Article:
Hurricane Matthew made landfall over the south-west of Haiti yesterday as a Category 4 hurricane on the Saffir-Simpson Hurricane Wind Scale with sustained winds near 145 mph. It was the strongest hurricane to make landfall over Haiti since Hurricane Cleo in 1964. Approximately 12 hours later it made landfall over the eastern tip of Cuba. Interaction with the land masses of Hispaniola and Cuba has weakened Matthew slightly, but it is still a Category 3 hurricane, with winds near 125 mph.
Matthew is now expected to turn north-west and track through the Bahamas today and Thursday. Matthew may strengthen as it moves over very warm water. A storm surge of two to three metres is expected widely, with four metres possible in some locations.
Hurricane warnings and watches are in effect for much of the east coast of Florida. It is likely the eye of Hurricane Matthew will pass very close to the entire eastern coastline of the US state on Friday. Whether Matthew actually makes landfall is uncertain, but this cannot be ruled out. Even without landfall, strong winds, heavy rain and storm surges are expected. The last major hurricane (Category 3 or stronger) to make landfall over the US coast was Wilma in 2005.
Over the weekend it is expected that Matthew will weaken and turn north and northeast and affect the coastal areas of Georgia and the Carolinas. However, this is the point at which uncertainty grows in forecasts. It is looking increasingly likely that later in the weekend Matthew will turn out to sea, but the timing of this cannot be stated with certainty. Thus it is unclear how far north along the US coast will see impacts from Matthew.
Tropical Storm Nicole
Yesterday Tropical Storm Nicole formed in the open ocean of the Atlantic well to the north of the Leeward Islands. At this stage Nicole is not expected to strengthen rapidly and is likely to meander for several days without affecting land. Initially, no interaction with Hurricane Matthew is expected, but it is possible that in the longer term there may be some interaction. How this affects the track of each storm is uncertain at this time.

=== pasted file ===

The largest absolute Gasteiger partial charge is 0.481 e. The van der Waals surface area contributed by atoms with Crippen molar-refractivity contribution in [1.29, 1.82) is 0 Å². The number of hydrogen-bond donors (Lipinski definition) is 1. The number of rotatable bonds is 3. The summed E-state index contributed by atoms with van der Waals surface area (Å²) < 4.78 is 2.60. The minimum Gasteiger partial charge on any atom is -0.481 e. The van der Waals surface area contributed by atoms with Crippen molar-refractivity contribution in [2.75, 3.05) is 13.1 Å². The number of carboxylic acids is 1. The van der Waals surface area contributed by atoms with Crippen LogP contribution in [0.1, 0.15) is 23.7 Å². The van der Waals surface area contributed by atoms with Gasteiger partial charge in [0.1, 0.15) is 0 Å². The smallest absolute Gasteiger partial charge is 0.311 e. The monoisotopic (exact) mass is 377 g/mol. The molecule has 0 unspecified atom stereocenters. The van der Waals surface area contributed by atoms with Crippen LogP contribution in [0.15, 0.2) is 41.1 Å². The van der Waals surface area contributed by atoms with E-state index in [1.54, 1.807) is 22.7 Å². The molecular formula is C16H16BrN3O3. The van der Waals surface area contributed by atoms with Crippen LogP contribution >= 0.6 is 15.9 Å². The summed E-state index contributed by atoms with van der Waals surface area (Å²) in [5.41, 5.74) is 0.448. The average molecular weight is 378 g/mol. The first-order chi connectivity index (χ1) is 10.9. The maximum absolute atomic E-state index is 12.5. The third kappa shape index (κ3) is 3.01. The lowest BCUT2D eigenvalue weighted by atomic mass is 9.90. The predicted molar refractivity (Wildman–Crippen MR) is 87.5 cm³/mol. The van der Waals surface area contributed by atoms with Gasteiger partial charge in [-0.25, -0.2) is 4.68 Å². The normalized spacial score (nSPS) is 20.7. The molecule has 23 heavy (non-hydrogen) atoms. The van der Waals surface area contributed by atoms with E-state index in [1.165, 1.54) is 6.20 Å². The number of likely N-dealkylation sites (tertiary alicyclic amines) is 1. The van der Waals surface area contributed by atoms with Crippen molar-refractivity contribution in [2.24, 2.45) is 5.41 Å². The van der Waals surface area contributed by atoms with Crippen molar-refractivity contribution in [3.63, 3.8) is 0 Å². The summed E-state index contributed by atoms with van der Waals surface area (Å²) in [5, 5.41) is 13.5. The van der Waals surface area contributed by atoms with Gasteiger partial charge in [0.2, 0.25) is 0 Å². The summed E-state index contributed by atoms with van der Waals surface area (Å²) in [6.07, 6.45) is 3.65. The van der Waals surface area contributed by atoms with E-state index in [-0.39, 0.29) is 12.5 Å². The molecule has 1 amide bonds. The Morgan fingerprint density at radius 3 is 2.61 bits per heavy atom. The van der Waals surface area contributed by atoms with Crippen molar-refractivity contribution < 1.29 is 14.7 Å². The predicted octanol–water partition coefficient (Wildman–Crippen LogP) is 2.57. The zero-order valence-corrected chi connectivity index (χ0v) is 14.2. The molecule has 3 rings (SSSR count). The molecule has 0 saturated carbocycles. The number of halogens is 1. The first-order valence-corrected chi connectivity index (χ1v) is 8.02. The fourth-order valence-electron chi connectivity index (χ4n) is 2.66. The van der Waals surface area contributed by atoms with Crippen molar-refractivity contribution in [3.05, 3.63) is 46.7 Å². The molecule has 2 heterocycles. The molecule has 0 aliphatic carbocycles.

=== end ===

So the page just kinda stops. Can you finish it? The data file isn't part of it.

Typhoon Chaba and a west Pacific tropical depression
Typhoon Chaba passed over the Korean Island of Jeju yesterday bringing near to 250mm rain. It has now weakened to a tropical storm and is racing north-eastwards, just north of Japan. It is sparking heavy showers and some longer spells of rain, but no significant impacts are expected.
Also in the western North Pacific, a tropical depression has formed to the north-east of the Philippines. This could become a tropical storm as it moves westwards through the Luzon Strait. It is likely to track into the South China Sea and could threaten southern coastal areas of China, but the detail of any landfall is uncertain at present.
Official warnings for the latest tropical cyclones in the western North Pacific are produced by the Japan Meteorological Agency. North Atlantic warnings are issued by the US National Hurricane Center.
The Met Office routinely supplies predictions of cyclone tracks from its global forecast model to regional meteorological centres worldwide, which are used along with guidance from other models in the production of forecasts and guidance. We also provide updates on current tropical storms via @metofficestorms on Twitter.
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